Daniel P.S. Paul Professor of Constitutional Law
Professor of History
Tomiko Brown-Nagin is dean of Harvard Radcliffe Institute, Daniel P.S. Paul Professor of Constitutional Law at Harvard Law School, and member of the history department at the Harvard Faculty of Arts and Sciences. An award-winning legal historian and an expert in constitutional law and education law and policy, she is a member of the American Academy of Arts and Sciences, the American Law Institute, and the American Philosophical Society, a fellow of the American Bar Foundation, and a distinguished lecturer for the Organization of American Historians. A frequent lecturer and media commentator about issues in law, history and higher education, Brown-Nagin has published articles and book chapters on a wide range of topics, including the Supreme Court’s equal protection jurisprudence, civil rights law and history, the Affordable Care Act, and education reform. Her 2011 book, Courage to Dissent: Atlanta and the Long History of the Civil Rights Movement (Oxford), won six awards, including the Bancroft Prize in U.S. History. In her latest book, Civil Rights Queen: Constance Baker Motley and the Struggle for Equality (Pantheon, 2022), Brown-Nagin explores the life and times of Constance Baker Motley, the pathbreaking lawyer, politician, and judge.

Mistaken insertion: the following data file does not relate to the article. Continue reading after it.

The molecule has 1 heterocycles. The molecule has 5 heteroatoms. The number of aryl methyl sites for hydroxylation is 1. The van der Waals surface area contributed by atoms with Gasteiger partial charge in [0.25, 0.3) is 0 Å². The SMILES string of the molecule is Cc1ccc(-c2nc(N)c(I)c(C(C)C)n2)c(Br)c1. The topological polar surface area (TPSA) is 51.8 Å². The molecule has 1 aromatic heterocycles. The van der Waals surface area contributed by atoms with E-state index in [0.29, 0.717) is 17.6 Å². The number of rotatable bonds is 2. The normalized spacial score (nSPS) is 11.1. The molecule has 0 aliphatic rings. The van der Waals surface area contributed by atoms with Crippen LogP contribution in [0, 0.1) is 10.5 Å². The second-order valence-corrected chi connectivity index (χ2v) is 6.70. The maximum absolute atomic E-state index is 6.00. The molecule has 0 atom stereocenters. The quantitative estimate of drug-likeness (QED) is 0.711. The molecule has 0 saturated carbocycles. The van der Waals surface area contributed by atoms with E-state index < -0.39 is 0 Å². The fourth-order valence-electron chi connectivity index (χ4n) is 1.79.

In 2019, Brown-Nagin was appointed chair of the Presidential Committee on Harvard and the Legacy of Slavery, which is anchored at the Radcliffe Institute. Brown-Nagin has previously served as faculty director of Harvard Law School’s Charles Hamilton Houston Institute and as codirector of Harvard Law School’s law and history program, among other leadership roles.
She earned a law degree from Yale University, where she served as an editor of the Yale Law Journal; a doctorate in history from Duke University; and a BA in history, summa cum laude and Phi Beta Kappa, from Furman University.
Brown-Nagin held the 2016–2017 Joy Foundation Fellowship at the Radcliffe Institute for Advanced Study and became dean of the Institute on July 1, 2018.
For an overview of Dean Brown-Nagin’s work, see “Both Sides Now,” a recent profile by Harvard Magazine.
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